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Research CB2 receptor proliferation as an anti-inflammatory response in the brain


Well-Known Member
Welcome to our first scientific research topic in the Cannabis Research section.

I draw on the following article for the CB2 related mechanisms that we discuss in this thread (this link is fortunately available to all of you to read in full text - I will try to use such articles wherever possible): http://www.academia.edu/1897039/Cannabinoid_CB2_receptors_in_human_brain_inflammation

We should always start these topics with definitions of key terms. I want to start by defining key concepts to this discussion. I should note that whilst I have used wikipedia articles here, wikipedia should only be used as a source when you can confirm that what you have found at wikipedia is supported by scholarly research evidence. The following definitions check out in this sense, and so I share them here.

Upregulation: "The process, in the regulation of gene expression, in which the number, or activity of receptors increases in order to increase sensitivity [to a relevant receptor agonist - agonists are any compound which binds with that receptor to stimulate corresponding activity]." (Source: Wiktionary)

In Vivo: "Studies that are in vivo those in which the effects of various biological entities are tested on whole, living organisms, usually animals, including humans, and plants as opposed to a partial or dead organism, or those done in vitro, i.e., in a laboratory environment" (Source: Wikipedia)

In Vitro: "In vitro studies are performed with microorganisms, cells, or biological molecules outside their normal biological context. Colloquially called "test-tube experiments", these studies in biology and its subdisciplines have traditionally been done in test tubes, flasks, Petri dishes, etc., and since the onset of molecular biology, involve techniques such as the omics. Studies conducted using components of an organism that have been isolated from their usual biological surroundings permit a more detailed or more convenient analysis than can be done with whole organisms. In contrast, in vivo studies are those conducted in animals, including humans, and whole plants." (Source: Wikipedia)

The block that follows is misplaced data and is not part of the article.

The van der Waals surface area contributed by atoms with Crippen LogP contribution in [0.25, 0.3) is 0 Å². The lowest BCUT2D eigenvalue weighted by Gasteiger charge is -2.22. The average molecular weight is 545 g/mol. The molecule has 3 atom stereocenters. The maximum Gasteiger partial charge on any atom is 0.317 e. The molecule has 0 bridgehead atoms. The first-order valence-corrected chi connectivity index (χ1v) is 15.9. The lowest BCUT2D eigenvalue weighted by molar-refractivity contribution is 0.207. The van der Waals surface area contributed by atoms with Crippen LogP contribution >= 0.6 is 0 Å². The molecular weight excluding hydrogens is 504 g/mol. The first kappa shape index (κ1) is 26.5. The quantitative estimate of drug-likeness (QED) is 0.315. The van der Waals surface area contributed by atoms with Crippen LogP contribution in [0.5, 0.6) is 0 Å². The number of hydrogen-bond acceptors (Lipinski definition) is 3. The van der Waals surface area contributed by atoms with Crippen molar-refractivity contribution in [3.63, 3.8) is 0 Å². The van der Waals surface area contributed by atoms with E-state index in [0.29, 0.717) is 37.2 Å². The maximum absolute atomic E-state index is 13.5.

In this thread, I wanted to raise a fascinating finding of a recent body of research literature.

It seems that CB2 receptors, when activated stimulate a reduction in pro-inflammatory molecules in human and animal brains (most of the research at this stage is in vitro, see p. 278 of the source linked at the top of this post). This can be understood as an anti-inflammatory mechanism of action that results from activation/binding at the CB2 receptor.

CB2 receptors are found throughout the brain, gut and at other sites in the human body and in assorted parts of the bodys of various animals. Endocannabinoids that bind with and stimulate activity at the CB2 receptors include (but are not necessarily limited to) 2-AG and AEA (aka anandamide). Phytocannabinoids that stimulate the CB2 receptor include CBD, CBC and to a lesser extent, THC (which is a weaker agonist of the receptor than CBD, for example). Another terpenoid/cannabinoid (yes, this is a cannabinoid, because it acts on a cannabinoid receptor) that acts on the CB2 receptor is Beta-Caryophyllene - the compound responsible for the black pepper-like smell and taste in many cannabis varieties.

Consider the following quote:

"As pointed out by Maresz et al. (2005), the upregulation of cannabinoid CB2 receptors also takes place in vivo, and seems to be triggered by chronic inflammatory conditions." (pp. 278-279)

What is being said here, is that when ongoing inflammation occurs in the body (particularly the brain) in a living animal (namely humans in our case), the body appears to respond by creating more CB2 receptor sites in that region of the body, which can then be activated by endogenous cannabinoids (not to mention plant derived cannabinoids with similar receptor affinities!), which can lead to the abovementioned reduction in pro-inflammatory molecules.

I am sure you all reading now can see obvious implications for cannabis as medicine, especially in individuals who suffer from endocannabinoid deficiencies (examples include people with Fragile X syndrome, who can experience a mutation at the Neurologin-3 gene which prevents their body from synthesizing this crucial precursor to endocannabinoids like 2-AG and AEA - these people may benefit from substituting with phytocannabinoids to promote the above anti-inflammatory response).

Isn't cannabis a wonderful thing? Please feel free to ask questions and discuss any thoughts you might have on this one.

Thanks for reading, I hope this was as interesting for you to read as it was for me to write!
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